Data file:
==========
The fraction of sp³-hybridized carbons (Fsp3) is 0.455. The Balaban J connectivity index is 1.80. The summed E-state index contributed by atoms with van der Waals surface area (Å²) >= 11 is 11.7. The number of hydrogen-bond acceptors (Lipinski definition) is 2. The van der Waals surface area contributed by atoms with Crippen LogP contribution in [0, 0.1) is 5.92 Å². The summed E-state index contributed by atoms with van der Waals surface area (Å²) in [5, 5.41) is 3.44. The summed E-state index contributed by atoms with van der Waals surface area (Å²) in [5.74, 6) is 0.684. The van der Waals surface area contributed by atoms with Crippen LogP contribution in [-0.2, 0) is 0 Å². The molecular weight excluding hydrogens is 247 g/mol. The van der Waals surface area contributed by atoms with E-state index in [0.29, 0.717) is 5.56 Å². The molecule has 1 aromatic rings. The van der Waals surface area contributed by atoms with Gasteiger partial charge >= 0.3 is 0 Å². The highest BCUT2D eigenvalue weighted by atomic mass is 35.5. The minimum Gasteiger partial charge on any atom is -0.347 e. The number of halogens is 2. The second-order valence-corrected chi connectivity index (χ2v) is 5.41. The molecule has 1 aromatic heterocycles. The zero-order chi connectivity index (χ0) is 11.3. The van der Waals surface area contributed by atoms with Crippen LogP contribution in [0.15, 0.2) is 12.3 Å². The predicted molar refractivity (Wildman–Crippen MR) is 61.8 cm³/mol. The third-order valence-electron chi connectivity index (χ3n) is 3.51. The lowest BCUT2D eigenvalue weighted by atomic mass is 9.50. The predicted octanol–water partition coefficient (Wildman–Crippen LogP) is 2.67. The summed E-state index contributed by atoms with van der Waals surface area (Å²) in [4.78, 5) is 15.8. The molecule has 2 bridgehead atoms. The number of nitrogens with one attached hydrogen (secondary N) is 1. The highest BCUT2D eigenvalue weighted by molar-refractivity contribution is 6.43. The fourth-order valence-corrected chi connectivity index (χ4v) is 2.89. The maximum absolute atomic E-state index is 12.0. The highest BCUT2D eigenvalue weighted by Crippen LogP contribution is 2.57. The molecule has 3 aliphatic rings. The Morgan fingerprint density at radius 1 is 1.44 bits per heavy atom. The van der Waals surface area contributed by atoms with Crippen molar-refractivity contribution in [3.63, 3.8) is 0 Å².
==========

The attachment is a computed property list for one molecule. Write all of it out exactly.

The fraction of sp³-hybridized carbons (Fsp3) is 0.455. The Balaban J connectivity index is 1.80. The summed E-state index contributed by atoms with van der Waals surface area (Å²) >= 11 is 11.7. The number of hydrogen-bond acceptors (Lipinski definition) is 2. The van der Waals surface area contributed by atoms with Crippen LogP contribution in [0, 0.1) is 5.92 Å². The summed E-state index contributed by atoms with van der Waals surface area (Å²) in [5, 5.41) is 3.44. The summed E-state index contributed by atoms with van der Waals surface area (Å²) in [5.74, 6) is 0.684. The van der Waals surface area contributed by atoms with Crippen LogP contribution in [-0.2, 0) is 0 Å². The molecular weight excluding hydrogens is 247 g/mol. The van der Waals surface area contributed by atoms with E-state index in [0.29, 0.717) is 5.56 Å². The molecule has 1 aromatic rings. The van der Waals surface area contributed by atoms with Gasteiger partial charge >= 0.3 is 0 Å². The highest BCUT2D eigenvalue weighted by atomic mass is 35.5. The minimum Gasteiger partial charge on any atom is -0.347 e. The number of halogens is 2. The second-order valence-corrected chi connectivity index (χ2v) is 5.41. The molecule has 1 aromatic heterocycles. The zero-order chi connectivity index (χ0) is 11.3. The van der Waals surface area contributed by atoms with Crippen LogP contribution in [0.15, 0.2) is 12.3 Å². The predicted molar refractivity (Wildman–Crippen MR) is 61.8 cm³/mol. The third-order valence-electron chi connectivity index (χ3n) is 3.51. The lowest BCUT2D eigenvalue weighted by atomic mass is 9.50. The predicted octanol–water partition coefficient (Wildman–Crippen LogP) is 2.67. The summed E-state index contributed by atoms with van der Waals surface area (Å²) in [4.78, 5) is 15.8. The molecule has 2 bridgehead atoms. The number of nitrogens with one attached hydrogen (secondary N) is 1. The highest BCUT2D eigenvalue weighted by molar-refractivity contribution is 6.43. The fourth-order valence-corrected chi connectivity index (χ4v) is 2.89. The maximum absolute atomic E-state index is 12.0. The highest BCUT2D eigenvalue weighted by Crippen LogP contribution is 2.57. The molecule has 3 aliphatic rings. The Morgan fingerprint density at radius 1 is 1.44 bits per heavy atom. The van der Waals surface area contributed by atoms with Crippen molar-refractivity contribution in [3.63, 3.8) is 0 Å².